Alligator Snapper Turtle Goes through 10 Cigarettes a Day

According to Chinese media reports, in a village on the outskirts of Changchun lives a nicotine-addicted alligator snapper turtle who smokes around 10 cigarettes a day. The turtle’s keeper says that whenever it feels the need for a smoke, the reptile becomes agitated and starts to hiss.

So how does a turtle become addicted to cigarettes? A local chef, surnamed Tang, who is helping his boss take care of it, says it all started about two months ago when he noticed the pet had lost interest in its daily fish diet. After inspecting the reptile, he noticed there was a sharp chicken bone lodged in its soft belly, but when he tried to pull it out, it snapped at his hand from the pain, nearly biting off his fingers. Tang realized the only way he could take out the bone was to distract the turtle, so he took the lit cigarette that was resting in his mouth and gave it to the pet to bite on. Its jaws snapped on the filter and didn’t let go for hours. His idea proved effective, as he managed to remove the sharp chicken bone, but little did the cook know it would lead to an even bigger problem.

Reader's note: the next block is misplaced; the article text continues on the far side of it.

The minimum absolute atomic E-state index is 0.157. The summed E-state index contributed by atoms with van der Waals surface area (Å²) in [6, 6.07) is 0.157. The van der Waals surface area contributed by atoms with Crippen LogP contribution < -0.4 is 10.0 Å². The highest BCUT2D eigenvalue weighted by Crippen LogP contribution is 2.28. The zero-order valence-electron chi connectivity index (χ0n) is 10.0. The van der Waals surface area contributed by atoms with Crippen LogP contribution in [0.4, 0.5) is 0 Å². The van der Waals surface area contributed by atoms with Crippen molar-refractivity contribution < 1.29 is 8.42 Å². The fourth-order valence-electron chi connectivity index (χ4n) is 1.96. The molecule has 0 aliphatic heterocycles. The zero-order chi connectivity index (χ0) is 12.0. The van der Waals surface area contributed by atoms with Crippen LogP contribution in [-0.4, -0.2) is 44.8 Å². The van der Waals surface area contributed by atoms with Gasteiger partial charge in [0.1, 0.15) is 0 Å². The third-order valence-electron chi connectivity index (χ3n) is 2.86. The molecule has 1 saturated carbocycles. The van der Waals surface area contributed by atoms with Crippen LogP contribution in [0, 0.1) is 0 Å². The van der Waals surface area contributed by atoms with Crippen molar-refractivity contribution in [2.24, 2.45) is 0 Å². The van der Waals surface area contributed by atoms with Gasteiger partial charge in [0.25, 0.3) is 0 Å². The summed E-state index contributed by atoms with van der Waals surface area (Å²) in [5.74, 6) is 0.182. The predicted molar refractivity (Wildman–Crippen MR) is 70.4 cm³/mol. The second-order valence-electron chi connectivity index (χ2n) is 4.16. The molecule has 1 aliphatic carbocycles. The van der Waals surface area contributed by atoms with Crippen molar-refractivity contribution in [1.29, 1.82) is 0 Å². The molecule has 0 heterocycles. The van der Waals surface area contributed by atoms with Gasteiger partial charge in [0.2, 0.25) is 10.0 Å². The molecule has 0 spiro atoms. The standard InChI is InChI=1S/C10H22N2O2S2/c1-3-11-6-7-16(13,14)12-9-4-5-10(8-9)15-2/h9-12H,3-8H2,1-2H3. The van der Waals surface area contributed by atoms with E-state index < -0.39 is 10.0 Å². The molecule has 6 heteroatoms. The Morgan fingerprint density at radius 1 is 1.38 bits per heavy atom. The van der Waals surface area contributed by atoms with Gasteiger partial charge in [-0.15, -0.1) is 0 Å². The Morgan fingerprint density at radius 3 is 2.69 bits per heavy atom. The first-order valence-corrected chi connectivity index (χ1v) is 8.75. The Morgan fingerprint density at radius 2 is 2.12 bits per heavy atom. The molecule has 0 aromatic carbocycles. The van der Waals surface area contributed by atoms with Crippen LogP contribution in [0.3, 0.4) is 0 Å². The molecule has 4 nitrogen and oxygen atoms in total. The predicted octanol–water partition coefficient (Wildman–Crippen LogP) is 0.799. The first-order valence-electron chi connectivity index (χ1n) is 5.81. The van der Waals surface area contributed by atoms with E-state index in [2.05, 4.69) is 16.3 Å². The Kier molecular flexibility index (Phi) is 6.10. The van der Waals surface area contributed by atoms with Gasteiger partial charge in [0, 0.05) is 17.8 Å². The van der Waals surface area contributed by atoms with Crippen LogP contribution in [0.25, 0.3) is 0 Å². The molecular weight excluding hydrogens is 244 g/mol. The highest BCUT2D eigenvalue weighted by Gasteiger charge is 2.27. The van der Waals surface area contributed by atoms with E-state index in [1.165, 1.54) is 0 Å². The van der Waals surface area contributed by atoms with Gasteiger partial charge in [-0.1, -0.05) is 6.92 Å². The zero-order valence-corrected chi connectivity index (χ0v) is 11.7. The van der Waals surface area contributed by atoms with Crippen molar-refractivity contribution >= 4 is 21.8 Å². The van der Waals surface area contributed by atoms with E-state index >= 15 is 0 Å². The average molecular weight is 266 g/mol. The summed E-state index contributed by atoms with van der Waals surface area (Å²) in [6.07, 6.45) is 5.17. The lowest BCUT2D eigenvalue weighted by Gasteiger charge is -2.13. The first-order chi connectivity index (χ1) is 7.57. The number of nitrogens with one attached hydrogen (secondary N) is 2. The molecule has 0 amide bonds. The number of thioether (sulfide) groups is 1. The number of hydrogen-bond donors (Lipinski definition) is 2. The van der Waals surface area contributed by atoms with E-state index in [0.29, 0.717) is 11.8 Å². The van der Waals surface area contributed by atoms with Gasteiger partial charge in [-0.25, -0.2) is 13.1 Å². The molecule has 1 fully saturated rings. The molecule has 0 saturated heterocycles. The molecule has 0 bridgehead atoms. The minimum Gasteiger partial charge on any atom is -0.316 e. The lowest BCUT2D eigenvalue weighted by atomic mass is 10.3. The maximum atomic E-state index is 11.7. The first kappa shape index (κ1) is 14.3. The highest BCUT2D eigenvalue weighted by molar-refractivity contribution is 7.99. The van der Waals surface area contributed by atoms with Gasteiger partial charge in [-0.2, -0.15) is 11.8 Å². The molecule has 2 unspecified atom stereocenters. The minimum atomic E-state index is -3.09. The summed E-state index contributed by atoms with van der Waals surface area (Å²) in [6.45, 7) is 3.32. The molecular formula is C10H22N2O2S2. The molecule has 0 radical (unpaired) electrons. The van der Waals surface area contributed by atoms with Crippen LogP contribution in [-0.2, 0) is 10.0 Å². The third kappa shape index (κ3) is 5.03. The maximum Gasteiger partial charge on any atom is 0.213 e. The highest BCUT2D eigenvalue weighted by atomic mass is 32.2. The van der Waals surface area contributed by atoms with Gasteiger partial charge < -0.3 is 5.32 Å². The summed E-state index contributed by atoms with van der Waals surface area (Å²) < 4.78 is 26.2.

Photo: Sohu News

The next day, Tang sat down on a chair near the snapper turtle and lit a cigarette after a hard day’s work. As soon as it saw the smoke, the reptile crawled up on him, and being the responsible keeper that he is, he lit another one and put it in its mouth. The two often went on cigarette breaks together after that, until the turtle became hooked. Now, whenever it doesn’t receive a cigarette,the turtle starts to make hissing sounds and follows Tang around wherever he goes, crawling up on him until it gets the nicotine it craves. It was fun in the beginning, Tang told the Changchun Evening News, but now he feels responsible for getting the turtle addicted to smoking, plus he can’t afford to keep sharing cigarettes with it. He says he welcomes any advice to help the turtle kick the habit.


This is not the first time an animal becomes hooked on cigarettes. Back in 2011, we wrote about Shirley, an orangutan from Malaysia who begged visitors at her zoo for cigarette butts to satisfy her cravings. Unfortunately, most people ignored the “no smoking”signs in front of her enclosure and kept throwing her cigarettes, for amusement.

Sources: Global Times, CRI

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